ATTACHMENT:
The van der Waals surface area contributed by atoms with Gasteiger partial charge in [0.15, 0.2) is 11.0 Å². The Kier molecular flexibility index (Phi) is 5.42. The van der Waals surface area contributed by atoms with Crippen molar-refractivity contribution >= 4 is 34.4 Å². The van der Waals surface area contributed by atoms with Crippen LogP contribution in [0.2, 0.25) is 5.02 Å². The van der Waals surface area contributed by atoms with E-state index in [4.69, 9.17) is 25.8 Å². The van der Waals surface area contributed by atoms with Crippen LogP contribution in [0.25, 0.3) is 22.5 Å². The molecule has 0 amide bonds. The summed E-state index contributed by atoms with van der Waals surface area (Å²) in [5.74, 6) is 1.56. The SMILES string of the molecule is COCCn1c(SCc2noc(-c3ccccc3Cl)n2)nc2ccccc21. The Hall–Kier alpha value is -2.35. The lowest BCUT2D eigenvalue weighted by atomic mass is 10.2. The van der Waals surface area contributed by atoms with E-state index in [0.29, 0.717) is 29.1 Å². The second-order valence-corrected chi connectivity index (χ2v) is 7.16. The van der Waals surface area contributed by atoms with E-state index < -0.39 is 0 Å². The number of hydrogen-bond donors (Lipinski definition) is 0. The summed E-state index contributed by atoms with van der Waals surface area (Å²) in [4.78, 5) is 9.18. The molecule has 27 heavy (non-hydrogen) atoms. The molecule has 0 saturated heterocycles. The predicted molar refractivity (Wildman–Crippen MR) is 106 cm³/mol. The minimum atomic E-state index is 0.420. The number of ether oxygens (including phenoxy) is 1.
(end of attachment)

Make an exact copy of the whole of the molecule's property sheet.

The van der Waals surface area contributed by atoms with Gasteiger partial charge in [0.15, 0.2) is 11.0 Å². The Kier molecular flexibility index (Phi) is 5.42. The van der Waals surface area contributed by atoms with Crippen molar-refractivity contribution >= 4 is 34.4 Å². The van der Waals surface area contributed by atoms with Crippen LogP contribution in [0.2, 0.25) is 5.02 Å². The van der Waals surface area contributed by atoms with E-state index in [4.69, 9.17) is 25.8 Å². The van der Waals surface area contributed by atoms with Crippen LogP contribution in [0.25, 0.3) is 22.5 Å². The molecule has 0 amide bonds. The summed E-state index contributed by atoms with van der Waals surface area (Å²) in [5.74, 6) is 1.56. The SMILES string of the molecule is COCCn1c(SCc2noc(-c3ccccc3Cl)n2)nc2ccccc21. The Hall–Kier alpha value is -2.35. The lowest BCUT2D eigenvalue weighted by atomic mass is 10.2. The van der Waals surface area contributed by atoms with E-state index in [0.29, 0.717) is 29.1 Å². The second-order valence-corrected chi connectivity index (χ2v) is 7.16. The van der Waals surface area contributed by atoms with E-state index < -0.39 is 0 Å². The number of hydrogen-bond donors (Lipinski definition) is 0. The summed E-state index contributed by atoms with van der Waals surface area (Å²) in [4.78, 5) is 9.18. The molecule has 27 heavy (non-hydrogen) atoms. The molecule has 0 saturated heterocycles. The predicted molar refractivity (Wildman–Crippen MR) is 106 cm³/mol. The minimum atomic E-state index is 0.420. The number of ether oxygens (including phenoxy) is 1.